Is Uber Failing? The downfall of the gig economy is about more than shoddy business models

Is Uber Failing? The downfall of the gig economy is about more than shoddy business models. By Declan Leary.

Any urbanite is likely to have noticed drastic changes in the service provided by Uber recently: a ride that might have been $10 with a 3 minute wait last year is now $20, and you’ll be lucky if the car gets to you in less than a quarter-hour. The change has been noted nationwide.

It wasn’t that long ago that Uber seemed like the next big thing; it was even more recently that its IPO became the second biggest in U.S. history (trailing only Facebook). For workers, it promised a liberation from the strictures of traditional employment. For consumers, it offered the democratization of the chauffeur experience: an easy, affordable way to get around without the commonality of public transit or the dinginess of cabs. And for a while, to a great many people, it seemed like it was going to deliver.

Now, even those typically on the side of big, progressive business, such as Bloomberg columnist and Substack blogger Noah Smith, are ready to call time of death on the rideshare experiment. In a blog post this week on the gig economy’s underwhelming showing — after Uber’s apparent early success left many speculating that its model could spread to any number of other sectors — Smith asks, “Why has the gig economy been a disappointment?” His answer: “Maybe because traditional companies still have a good reason to exist.” …

Gig economy platforms are failing because they can’t minimize transaction costs the way traditional companies can. …

By all appearances, Uber is going to fail socially long before it fails financially. This is not a failure of efficiency — Uber has been woefully inefficient from the outset, and that innate inefficiency is accounted for in the company’s business model and grand strategy … The strategy essentially boils down to “growth at all costs”: relying on regular injections of investor capital combined with predatory business practices, Uber’s intention has always been to achieve market dominance in urban transportation and then to use its artificially achieved market power (obtained at a continuous loss) to finally turn a profit. The problem Uber now faces is deceptively simple: nobody wants to be a part of that.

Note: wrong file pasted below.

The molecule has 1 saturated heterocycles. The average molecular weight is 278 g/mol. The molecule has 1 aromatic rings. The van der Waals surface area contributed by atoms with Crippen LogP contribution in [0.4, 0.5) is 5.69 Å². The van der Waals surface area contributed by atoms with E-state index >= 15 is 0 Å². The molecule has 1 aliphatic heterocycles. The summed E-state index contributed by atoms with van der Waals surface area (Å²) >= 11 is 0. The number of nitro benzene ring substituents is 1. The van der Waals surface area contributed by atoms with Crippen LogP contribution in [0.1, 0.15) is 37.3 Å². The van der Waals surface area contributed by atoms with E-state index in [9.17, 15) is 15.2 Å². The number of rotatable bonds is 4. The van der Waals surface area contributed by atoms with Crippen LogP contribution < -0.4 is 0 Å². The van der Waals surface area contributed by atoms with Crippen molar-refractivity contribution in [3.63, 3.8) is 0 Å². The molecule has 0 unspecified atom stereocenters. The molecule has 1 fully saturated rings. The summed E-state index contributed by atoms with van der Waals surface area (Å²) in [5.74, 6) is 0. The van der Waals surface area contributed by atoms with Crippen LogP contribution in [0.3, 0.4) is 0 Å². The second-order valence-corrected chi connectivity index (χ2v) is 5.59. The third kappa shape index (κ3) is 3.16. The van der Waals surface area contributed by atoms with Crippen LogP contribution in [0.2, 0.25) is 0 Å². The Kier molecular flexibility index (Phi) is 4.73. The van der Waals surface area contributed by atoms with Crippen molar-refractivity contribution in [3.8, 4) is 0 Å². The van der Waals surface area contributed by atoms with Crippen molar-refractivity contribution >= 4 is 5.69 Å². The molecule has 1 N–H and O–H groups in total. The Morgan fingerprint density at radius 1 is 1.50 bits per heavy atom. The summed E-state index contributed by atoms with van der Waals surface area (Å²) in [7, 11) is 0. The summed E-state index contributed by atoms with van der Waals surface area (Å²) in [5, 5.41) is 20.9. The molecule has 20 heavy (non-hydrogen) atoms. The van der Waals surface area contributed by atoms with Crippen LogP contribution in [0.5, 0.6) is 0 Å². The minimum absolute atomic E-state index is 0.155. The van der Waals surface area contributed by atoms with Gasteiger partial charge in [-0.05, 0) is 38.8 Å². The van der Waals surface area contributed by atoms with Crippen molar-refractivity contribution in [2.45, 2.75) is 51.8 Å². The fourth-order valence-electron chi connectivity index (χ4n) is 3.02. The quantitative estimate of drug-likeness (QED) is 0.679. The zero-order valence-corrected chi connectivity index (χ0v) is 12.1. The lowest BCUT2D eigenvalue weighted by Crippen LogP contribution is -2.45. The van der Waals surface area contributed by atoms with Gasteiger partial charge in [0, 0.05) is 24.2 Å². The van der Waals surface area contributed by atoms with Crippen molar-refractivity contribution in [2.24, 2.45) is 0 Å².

The company’s core problems …  all boil down to a shortage of drivers. What a surprise that laborers don’t want to collect poverty wages from a company that assumes none of the risk and none of the responsibility of their business and offers nothing meaningful in return to either the laborers themselves or their communities at large. …

If you can’t provide health care for your workers, or you can’t effectively enforce standards on behalf of your consumers, then sooner or later you’re going to lose both your labor force and your customer base.

The golden years of Uber service are over. They were subsidized by shareholders and speculators on the one hand, and underpaid drivers on the other. Eventually the true costs became apparent, and it looks like Uber is not sustainable at anything like the discounts of years gone by.